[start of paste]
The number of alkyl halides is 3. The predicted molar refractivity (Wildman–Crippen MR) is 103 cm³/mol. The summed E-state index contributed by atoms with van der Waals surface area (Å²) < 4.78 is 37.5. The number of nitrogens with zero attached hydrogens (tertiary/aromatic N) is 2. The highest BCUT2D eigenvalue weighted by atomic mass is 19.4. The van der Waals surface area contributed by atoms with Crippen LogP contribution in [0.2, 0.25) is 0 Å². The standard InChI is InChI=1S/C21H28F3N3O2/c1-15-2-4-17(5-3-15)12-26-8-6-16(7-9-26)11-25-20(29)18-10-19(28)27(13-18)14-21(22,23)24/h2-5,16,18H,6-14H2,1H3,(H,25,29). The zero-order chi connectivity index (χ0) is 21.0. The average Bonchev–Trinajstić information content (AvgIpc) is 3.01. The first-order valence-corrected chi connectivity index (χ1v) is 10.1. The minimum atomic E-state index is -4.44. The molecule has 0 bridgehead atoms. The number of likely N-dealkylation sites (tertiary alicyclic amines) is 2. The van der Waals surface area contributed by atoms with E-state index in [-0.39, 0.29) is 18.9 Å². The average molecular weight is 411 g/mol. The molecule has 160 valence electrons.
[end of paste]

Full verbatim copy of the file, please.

The number of alkyl halides is 3. The predicted molar refractivity (Wildman–Crippen MR) is 103 cm³/mol. The summed E-state index contributed by atoms with van der Waals surface area (Å²) < 4.78 is 37.5. The number of nitrogens with zero attached hydrogens (tertiary/aromatic N) is 2. The highest BCUT2D eigenvalue weighted by atomic mass is 19.4. The van der Waals surface area contributed by atoms with Crippen LogP contribution in [0.2, 0.25) is 0 Å². The standard InChI is InChI=1S/C21H28F3N3O2/c1-15-2-4-17(5-3-15)12-26-8-6-16(7-9-26)11-25-20(29)18-10-19(28)27(13-18)14-21(22,23)24/h2-5,16,18H,6-14H2,1H3,(H,25,29). The zero-order chi connectivity index (χ0) is 21.0. The average Bonchev–Trinajstić information content (AvgIpc) is 3.01. The first-order valence-corrected chi connectivity index (χ1v) is 10.1. The minimum atomic E-state index is -4.44. The molecule has 0 bridgehead atoms. The number of likely N-dealkylation sites (tertiary alicyclic amines) is 2. The van der Waals surface area contributed by atoms with E-state index in [-0.39, 0.29) is 18.9 Å². The average molecular weight is 411 g/mol. The molecule has 160 valence electrons.